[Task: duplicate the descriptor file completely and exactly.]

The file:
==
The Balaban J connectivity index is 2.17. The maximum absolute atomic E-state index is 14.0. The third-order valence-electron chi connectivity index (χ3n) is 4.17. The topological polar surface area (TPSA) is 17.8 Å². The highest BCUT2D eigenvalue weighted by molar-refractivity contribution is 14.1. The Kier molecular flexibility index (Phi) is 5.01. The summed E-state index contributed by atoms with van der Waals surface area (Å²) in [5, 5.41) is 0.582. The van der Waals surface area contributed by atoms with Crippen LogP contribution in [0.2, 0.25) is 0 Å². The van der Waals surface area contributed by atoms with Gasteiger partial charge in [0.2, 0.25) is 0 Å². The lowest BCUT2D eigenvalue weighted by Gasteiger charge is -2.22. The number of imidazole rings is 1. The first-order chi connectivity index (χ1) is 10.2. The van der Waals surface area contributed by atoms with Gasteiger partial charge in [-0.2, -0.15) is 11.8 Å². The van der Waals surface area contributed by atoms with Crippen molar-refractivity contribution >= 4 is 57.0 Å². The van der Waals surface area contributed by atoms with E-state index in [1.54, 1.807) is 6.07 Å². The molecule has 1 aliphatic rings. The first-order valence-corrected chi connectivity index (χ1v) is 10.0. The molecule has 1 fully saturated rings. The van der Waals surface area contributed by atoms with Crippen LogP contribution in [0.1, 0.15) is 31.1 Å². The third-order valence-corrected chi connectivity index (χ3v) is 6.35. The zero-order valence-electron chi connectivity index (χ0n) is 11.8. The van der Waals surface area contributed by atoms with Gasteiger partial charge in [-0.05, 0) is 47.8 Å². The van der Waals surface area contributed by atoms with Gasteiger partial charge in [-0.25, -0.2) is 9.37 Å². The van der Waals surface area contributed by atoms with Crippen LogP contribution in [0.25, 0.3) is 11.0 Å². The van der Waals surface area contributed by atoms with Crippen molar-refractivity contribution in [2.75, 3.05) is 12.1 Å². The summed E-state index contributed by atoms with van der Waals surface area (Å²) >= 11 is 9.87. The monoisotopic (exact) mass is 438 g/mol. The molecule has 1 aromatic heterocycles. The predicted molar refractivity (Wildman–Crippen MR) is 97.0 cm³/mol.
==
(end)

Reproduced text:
The Balaban J connectivity index is 2.17. The maximum absolute atomic E-state index is 14.0. The third-order valence-electron chi connectivity index (χ3n) is 4.17. The topological polar surface area (TPSA) is 17.8 Å². The highest BCUT2D eigenvalue weighted by molar-refractivity contribution is 14.1. The Kier molecular flexibility index (Phi) is 5.01. The summed E-state index contributed by atoms with van der Waals surface area (Å²) in [5, 5.41) is 0.582. The van der Waals surface area contributed by atoms with Crippen LogP contribution in [0.2, 0.25) is 0 Å². The van der Waals surface area contributed by atoms with Gasteiger partial charge in [0.2, 0.25) is 0 Å². The lowest BCUT2D eigenvalue weighted by Gasteiger charge is -2.22. The number of imidazole rings is 1. The first-order chi connectivity index (χ1) is 10.2. The van der Waals surface area contributed by atoms with Gasteiger partial charge in [-0.2, -0.15) is 11.8 Å². The van der Waals surface area contributed by atoms with Crippen molar-refractivity contribution >= 4 is 57.0 Å². The van der Waals surface area contributed by atoms with E-state index in [1.54, 1.807) is 6.07 Å². The molecule has 1 aliphatic rings. The first-order valence-corrected chi connectivity index (χ1v) is 10.0. The molecule has 1 fully saturated rings. The van der Waals surface area contributed by atoms with Crippen LogP contribution in [0.1, 0.15) is 31.1 Å². The third-order valence-corrected chi connectivity index (χ3v) is 6.35. The zero-order valence-electron chi connectivity index (χ0n) is 11.8. The van der Waals surface area contributed by atoms with Gasteiger partial charge in [-0.05, 0) is 47.8 Å². The van der Waals surface area contributed by atoms with Gasteiger partial charge in [-0.25, -0.2) is 9.37 Å². The van der Waals surface area contributed by atoms with Crippen LogP contribution in [0.25, 0.3) is 11.0 Å². The van der Waals surface area contributed by atoms with Crippen molar-refractivity contribution in [2.75, 3.05) is 12.1 Å². The summed E-state index contributed by atoms with van der Waals surface area (Å²) >= 11 is 9.87. The monoisotopic (exact) mass is 438 g/mol. The molecule has 1 aromatic heterocycles. The predicted molar refractivity (Wildman–Crippen MR) is 97.0 cm³/mol.